The story is pretty simple - paper coupons in Sunday newspapers are dead or dying. Not only is circulation declining but the already-small redemption rates for paper coupons have dropped from 1.5% to 0.6%. [The IPO roadshow slides are archived here.]
On the flip side online coupons from Coupons.com (COUP) have soared in reach and redemption rates there have more than doubled from 6.1% to 15.1%. The existing paper coupon companies (like Valassis and Catalina) have failed to make the transition.
Although the company might be viewed as consumer-facing they are actually more about infrastructure and in many ways serve consumers indirectly. To quote the roadshow:
"We've had over 7 million downloads of our mobile applications, and that is without significant advertising of those mobile applications — but that number excludes retailer, consumer packaged goods companies and publisher applications that have many, many more times the number of downloads than we have. Coupons.com powers the mobile applications for some of the largest manufacturers, retailers and publishers in the United States. "
COUP has been at this for a while (1998) and is now embarking on a third iteration of their platform which encompasses a the fairly complex and decidedly "enterprise" world of POS. Because 90% of retail is still physical the integration of the digital coupon into all aspects of the actual shopping environment and work flow is critical.
COUP generated $168M in revenues during 2013 on 1.3B of transactions (versus 315B CPG coupons distributed). Using a 20% ultimate conversion rate on that volume yields about 63B transactions which would equate to $8.1B in revenue at flat pricing. All this illustrates is that the company has plenty of room to grow.
Management goes on to point out that total advertising spend by CPG is $34B and total trade promotion spend is $200B per year. There is no shortage of opportunity for COUP and so far management has executed well on going after it.
The company has invested heavily in the last two years in R&D and building technology. There was a big bump in spending to $40M year for both 2012 and 2013 which should begin to ramp down as the "Coupons.com 3.0" platform launch completes. Financial results have recently swung to a positive adjusted EBITDA. To quote from the COUP IPO roadshow transcript:
"In 2012 and 2013 each, we spent more than $40 million in R&D. In 2011, we started to build our new real-time point-of-sale platform that enables delivery of digital, paperless coupons to retail customers primarily through mobile. We believe that this is a significant competitive moat for us, as it is very difficult and complex integrating to retail point-of-sale systems and requires a significant amount of scale and stability. "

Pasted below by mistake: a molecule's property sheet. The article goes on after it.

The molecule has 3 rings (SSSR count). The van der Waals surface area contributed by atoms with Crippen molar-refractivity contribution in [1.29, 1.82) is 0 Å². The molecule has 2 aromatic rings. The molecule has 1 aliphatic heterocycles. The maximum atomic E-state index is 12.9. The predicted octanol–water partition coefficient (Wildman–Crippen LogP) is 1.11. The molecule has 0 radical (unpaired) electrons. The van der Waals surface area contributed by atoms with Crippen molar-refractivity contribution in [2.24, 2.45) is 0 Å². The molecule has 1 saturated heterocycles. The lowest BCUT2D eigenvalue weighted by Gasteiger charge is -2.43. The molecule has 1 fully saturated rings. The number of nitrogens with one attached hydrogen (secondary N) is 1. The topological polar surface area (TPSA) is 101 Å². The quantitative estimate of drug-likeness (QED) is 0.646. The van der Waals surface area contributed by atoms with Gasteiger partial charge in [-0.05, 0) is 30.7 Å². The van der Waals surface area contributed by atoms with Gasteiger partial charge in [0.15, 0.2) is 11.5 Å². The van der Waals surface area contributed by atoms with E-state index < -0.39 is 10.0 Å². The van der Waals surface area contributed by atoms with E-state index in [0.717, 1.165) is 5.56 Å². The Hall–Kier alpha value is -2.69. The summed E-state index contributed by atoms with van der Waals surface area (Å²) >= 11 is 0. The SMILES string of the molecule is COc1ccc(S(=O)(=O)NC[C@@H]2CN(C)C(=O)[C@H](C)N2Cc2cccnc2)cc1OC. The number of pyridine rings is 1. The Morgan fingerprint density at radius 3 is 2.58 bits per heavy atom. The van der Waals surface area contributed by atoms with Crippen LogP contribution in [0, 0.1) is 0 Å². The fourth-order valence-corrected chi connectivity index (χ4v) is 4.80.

Long term management has put forth a model calling for 30-32% adjusted EBITDA on 66% to 68% gross margins which is where they are at now. These numbers look a little aggressive but doubt anyone will care at this juncture. There's no doubt that the business will be nicely profitable at scale. No sense getting lost on whether the operating margins are 25% or 30%.
So where does this price and settle out? We'd expect the deal to come well above the initial $12 to $14 filing range. After the deal there will be about 75M shares outstanding. If we use $20 for an initial price that puts the capitalization at $1.5B or 10x trailing sales.
As we have seen with deals like that capture acute investor attention multiples of 30x to 60x sales can be achieved as stocks get bid up to levels of total market opportunity. We're pretty sure this one is going to find strong aftermarket buying.
We will try and complete an IV model prior to the shares trading but based on what we know now anything below $40 will probably be considered a "buy" by institutions and analysts.
Just for fun we did some "back-of-the-envelop" analysis using a 40% growth rate and 30% margin translates into a company doing just over $1B in sales and $300M operating profit in about 5 years. A 35x multiple on earnings gets you to $10B or $140/share.
What could go wrong? It's hard to find reasons not to own this name but we would suggest that a combination of decreased coupon promotions and/or unit price pressure could emerge as aspects of the story that investors don't like. Other than that some might note that the company is "only" growing at 40% or so versus some other names posting closer to 100% annual growth.
In this market and with this story we don't see much nitpicking. Related names include OpenTable (OPEN), Cvent (CVT) and RetailMeNot (SALE) and GroupOn (GRPN).
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